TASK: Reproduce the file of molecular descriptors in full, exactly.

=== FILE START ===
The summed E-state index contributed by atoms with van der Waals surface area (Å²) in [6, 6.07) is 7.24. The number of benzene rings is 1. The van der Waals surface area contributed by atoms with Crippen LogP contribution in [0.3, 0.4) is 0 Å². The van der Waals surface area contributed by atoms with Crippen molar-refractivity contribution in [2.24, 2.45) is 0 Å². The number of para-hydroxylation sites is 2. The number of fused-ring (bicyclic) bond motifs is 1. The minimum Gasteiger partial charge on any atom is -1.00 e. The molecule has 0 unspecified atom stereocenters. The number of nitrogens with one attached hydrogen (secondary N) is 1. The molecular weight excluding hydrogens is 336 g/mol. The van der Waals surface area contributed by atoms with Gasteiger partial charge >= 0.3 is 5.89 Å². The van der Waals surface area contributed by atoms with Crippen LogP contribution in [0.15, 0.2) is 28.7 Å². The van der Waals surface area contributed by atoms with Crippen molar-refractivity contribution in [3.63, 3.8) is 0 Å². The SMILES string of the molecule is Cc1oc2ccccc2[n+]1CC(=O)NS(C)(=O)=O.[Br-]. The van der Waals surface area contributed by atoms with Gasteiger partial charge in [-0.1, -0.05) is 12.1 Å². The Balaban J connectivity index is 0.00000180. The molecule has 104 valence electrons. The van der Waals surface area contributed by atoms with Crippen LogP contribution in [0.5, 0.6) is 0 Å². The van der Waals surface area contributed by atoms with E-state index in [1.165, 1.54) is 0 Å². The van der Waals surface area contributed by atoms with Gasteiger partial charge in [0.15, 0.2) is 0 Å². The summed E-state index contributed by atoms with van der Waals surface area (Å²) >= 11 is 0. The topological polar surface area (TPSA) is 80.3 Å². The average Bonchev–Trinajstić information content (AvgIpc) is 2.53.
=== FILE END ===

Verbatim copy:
The summed E-state index contributed by atoms with van der Waals surface area (Å²) in [6, 6.07) is 7.24. The number of benzene rings is 1. The van der Waals surface area contributed by atoms with Crippen LogP contribution in [0.3, 0.4) is 0 Å². The van der Waals surface area contributed by atoms with Crippen molar-refractivity contribution in [2.24, 2.45) is 0 Å². The number of para-hydroxylation sites is 2. The number of fused-ring (bicyclic) bond motifs is 1. The minimum Gasteiger partial charge on any atom is -1.00 e. The molecule has 0 unspecified atom stereocenters. The number of nitrogens with one attached hydrogen (secondary N) is 1. The molecular weight excluding hydrogens is 336 g/mol. The van der Waals surface area contributed by atoms with Gasteiger partial charge >= 0.3 is 5.89 Å². The van der Waals surface area contributed by atoms with Crippen LogP contribution in [0.15, 0.2) is 28.7 Å². The van der Waals surface area contributed by atoms with Crippen molar-refractivity contribution in [3.63, 3.8) is 0 Å². The SMILES string of the molecule is Cc1oc2ccccc2[n+]1CC(=O)NS(C)(=O)=O.[Br-]. The van der Waals surface area contributed by atoms with Gasteiger partial charge in [-0.1, -0.05) is 12.1 Å². The Balaban J connectivity index is 0.00000180. The molecule has 104 valence electrons. The van der Waals surface area contributed by atoms with Crippen LogP contribution in [0.5, 0.6) is 0 Å². The van der Waals surface area contributed by atoms with E-state index in [1.165, 1.54) is 0 Å². The van der Waals surface area contributed by atoms with Gasteiger partial charge in [0.15, 0.2) is 0 Å². The summed E-state index contributed by atoms with van der Waals surface area (Å²) >= 11 is 0. The topological polar surface area (TPSA) is 80.3 Å². The average Bonchev–Trinajstić information content (AvgIpc) is 2.53.